No matter which option, there are some parameters to ensure the right tree gets planted in the right space.
Is there enough space? To plant a street tree, there needs to be a minimum of 3-4’ of tree lawn (distance from street curb to sidewalk edge) to plant a tree. Aim to stay 5' away from water/electric lines which are marked on the curbs. Note that ADA requirements (American Disabilities Act) state that the sidewalk must be 4’ in width. The City Arborist can help determine if you have enough space for a street tree.
Which tree species to choose? There are many options that will work as street trees, and many more cultivars (variations of existing trees) that come on the market every year.
Are overhead utilities present? If there are no power lines overhead (communication lines are OK) all trees planted should be medium-large size (at maturity) trees to aid the community in growing our tree canopy to improve air and water quality and improve quality of life in Newport.
No Power Lines. If there are no power lines present, there are many many native and non-native choices of trees to plant, including (but not limited to) lindens, maples, tulip poplars, oaks, ginkgos, elms, zelkova, and more.
Under Power Lines. A tree that has a mature height of 25 feet or under, like a redbud, dogwood, Japanese tree lilac, single stem serviceberry, amur maple, etc. Any nursery can help you choose one if you tell them you are planting under utility lines.
Tree Species Prohibited:
Ash (Fraxinus species): All ash trees are currently dying off thanks to the Emerald ash borer pest.
Callery pear (Pyrus calleryana): Flowering pears have been identified now as an invasive species.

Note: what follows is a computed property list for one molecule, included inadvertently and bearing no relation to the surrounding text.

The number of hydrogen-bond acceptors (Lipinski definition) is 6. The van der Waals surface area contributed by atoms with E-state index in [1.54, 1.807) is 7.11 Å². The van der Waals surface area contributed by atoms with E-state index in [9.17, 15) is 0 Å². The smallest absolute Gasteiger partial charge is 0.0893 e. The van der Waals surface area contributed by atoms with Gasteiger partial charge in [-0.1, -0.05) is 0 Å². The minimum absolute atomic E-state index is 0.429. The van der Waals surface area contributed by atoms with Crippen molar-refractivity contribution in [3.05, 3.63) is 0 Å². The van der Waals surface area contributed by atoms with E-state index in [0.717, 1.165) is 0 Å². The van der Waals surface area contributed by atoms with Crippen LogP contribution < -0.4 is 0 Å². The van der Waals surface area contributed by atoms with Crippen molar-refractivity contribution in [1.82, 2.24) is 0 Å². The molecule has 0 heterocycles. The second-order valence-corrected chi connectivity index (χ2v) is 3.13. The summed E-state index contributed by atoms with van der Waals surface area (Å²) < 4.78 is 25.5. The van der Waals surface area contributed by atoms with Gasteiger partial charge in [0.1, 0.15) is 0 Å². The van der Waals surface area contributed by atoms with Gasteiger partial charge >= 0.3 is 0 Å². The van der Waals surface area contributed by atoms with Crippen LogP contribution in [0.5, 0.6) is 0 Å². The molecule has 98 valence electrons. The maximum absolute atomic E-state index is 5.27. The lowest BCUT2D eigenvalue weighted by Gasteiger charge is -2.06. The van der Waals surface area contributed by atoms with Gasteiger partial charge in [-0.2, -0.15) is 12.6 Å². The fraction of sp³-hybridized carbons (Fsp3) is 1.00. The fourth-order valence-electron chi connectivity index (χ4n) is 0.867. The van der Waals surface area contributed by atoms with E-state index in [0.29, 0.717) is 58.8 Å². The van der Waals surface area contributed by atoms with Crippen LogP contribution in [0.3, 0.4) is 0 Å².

Crabapples (Malus species) and mulberries (Morus species): Fruit debris can be a nuisance on sidewalks depending on the variety.
Evergreens like pines, spruce, arborvitae, etc. are not ideal because of car and pedestrian clearance issues that are created.
Questions? Any nursery can help you choose one if you tell them whether you have overhead utility lines. Explore your options with tree nursery staff and present your choice to the City Arborist when you apply for permission to plant your tree. The City Arborist will help adjust the selection if it is deemed inappropriate for the location.
If you just got a new street tree, there are a few things you can do to give it its best chance to thrive and grow into an asset for your property and the neighborhood.
Mulch. All public trees must be mulched after planting. This is important because it insulates the soil from extreme heat and cold, keeps roots moist, keeps weeds down, improves soil as the mulch decomposes, insulates the tree against temperature extremes, prevents soil compaction and reduces mower or weed trimmer damage.
IMPORTANT: Do not pile mulch up against the trunk itself to avoid trunk rot and girdling roots. So just say no to mulch volcanoes!
Water. A new tree will need additional watering during the first 1-3 year, as it will have a difficult time dealing with the heat and drought of urban environments. Deep weekly watering in the summer months can help speed the root establishment.
Prune. Young trees benefit from a structural pruning 3-5 years after it is planted. The City Arborist will take care of this at that time (which is also why it’s important to get permission to plant a tree - otherwise we don’t know about it to help care for it!)
Learn more about new tree care here: https://www.arborday.org/trees/index-planting.cfm
If you are concerned that there is something wrong with your street tree, contact CityofNewport@Newportky.gov. Our City Arborist will check your tree and determine if any steps can be taken to address any problems.
In the City of Newport, sidewalk management and repair is the responsibility of the adjacent homeowner. The City also recognizes that there are some residents who lament the presence of urban trees, due to the potential for sidewalk damage. However, trees have been proven to be critical to our vibrant community because of the benefits in air quality, public health, and property value boost they provide. For these reasons, the City of Newport works diligently to balance the needs of the community across all these topics.